1 Among discussions are Conington, J., P. Vergili Maronis Opera (London, 18844), 2.537; Norden, E., P. Vergilius Maro Aeneis Buch VI (Stuttgart, 19574), 331–2; Horsfall, N., Vergil Aeneid 6 (2 vols.) (Berlin, 2013), 2.571–2.
2 Polyb. 36.10.5, 38.10–18. See especially Ferrary, J.-L., Philhellénisme et Imperialisme. Aspects idéologiques de la conquête romaine du monde hellénistique (BEFAR 271) (Rome, 1988), 186–209; on the settlement, see Lintott, A., Imperium Romanum (London, 1993), 9–10, 23–4.
3 Sources in MRR I, pages 195, 427, 461. See Livy 44.36–45 for the narrative of Perseus’ defeat at Pydna. For Ennius (Ann. 179), Pyrrhus was Aeacida, but he is not connected with the Greek cities.
4 Prop. 4.11.39; Sil. Pun. 15.291–2.
5 Polyb. 30.13.6–8; Livy 45.31.9–11; Paus. 7.10.11. Horsfall ([n. 1], 571) thinks that Mummius and Aemilius Paulus are fused, but, while one might fuse if disparaging, one does not merge great men in a rollcall of heroes.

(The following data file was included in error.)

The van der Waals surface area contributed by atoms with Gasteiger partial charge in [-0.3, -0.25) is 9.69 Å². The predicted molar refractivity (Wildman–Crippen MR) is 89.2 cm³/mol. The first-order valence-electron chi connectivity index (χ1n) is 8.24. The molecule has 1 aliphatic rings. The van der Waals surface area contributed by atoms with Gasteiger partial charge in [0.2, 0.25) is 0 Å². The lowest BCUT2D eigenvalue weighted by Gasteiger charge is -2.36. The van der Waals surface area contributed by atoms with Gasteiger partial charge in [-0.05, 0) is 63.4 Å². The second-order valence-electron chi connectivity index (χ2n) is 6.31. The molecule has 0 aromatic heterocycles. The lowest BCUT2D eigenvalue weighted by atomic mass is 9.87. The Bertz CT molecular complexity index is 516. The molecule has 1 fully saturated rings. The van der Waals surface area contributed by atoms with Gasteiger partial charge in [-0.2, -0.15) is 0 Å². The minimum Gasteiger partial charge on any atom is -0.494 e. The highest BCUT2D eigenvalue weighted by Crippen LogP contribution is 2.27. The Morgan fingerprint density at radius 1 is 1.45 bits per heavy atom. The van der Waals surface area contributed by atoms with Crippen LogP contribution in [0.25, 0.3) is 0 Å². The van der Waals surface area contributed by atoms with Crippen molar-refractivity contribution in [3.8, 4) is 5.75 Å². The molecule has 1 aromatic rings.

6 Polyb. 18.22–7; Livy 33.7–11, 34.22–41; Gruen, E.S., The Hellenistic World and the Coming of Rome (2 vols.) (Berkeley and Los Angeles, 1984), 1.438–55.
7 Cf. Anth. Pal. 9.152–5 for later epigrams about justice for Troy, also 9.387 (by the Emperor Hadrian), which is closest in sentiment to Virgil here: ‘The Myrmidons perished. Tell Achilles that the whole of Thessaly is under Aeneas’ descendants.’
8 Mycenae, of course, had already suffered destruction and subjection by Argos in 468 (Diod. Sic. 11.65; Paus. 2.16.4), when Sparta failed to aid the city. It figures here as part of Argos.
9 Lintott (n. 2), 177–8. See Badian, E., Titus Quinctius Flamininus: Philhellenism and Realpolitik (Cincinnati, 1970) for a biography of Flamininus.
10 Livy 35.12.6–18, 17.3–9.
11 See Badian, E., ‘Rome and Antiochus the Great’, in Studies in Greek and Roman History (Oxford, 1964), 112–39.
I am grateful for advice and encouragement to Nicholas Richardson and Peta Fowler.
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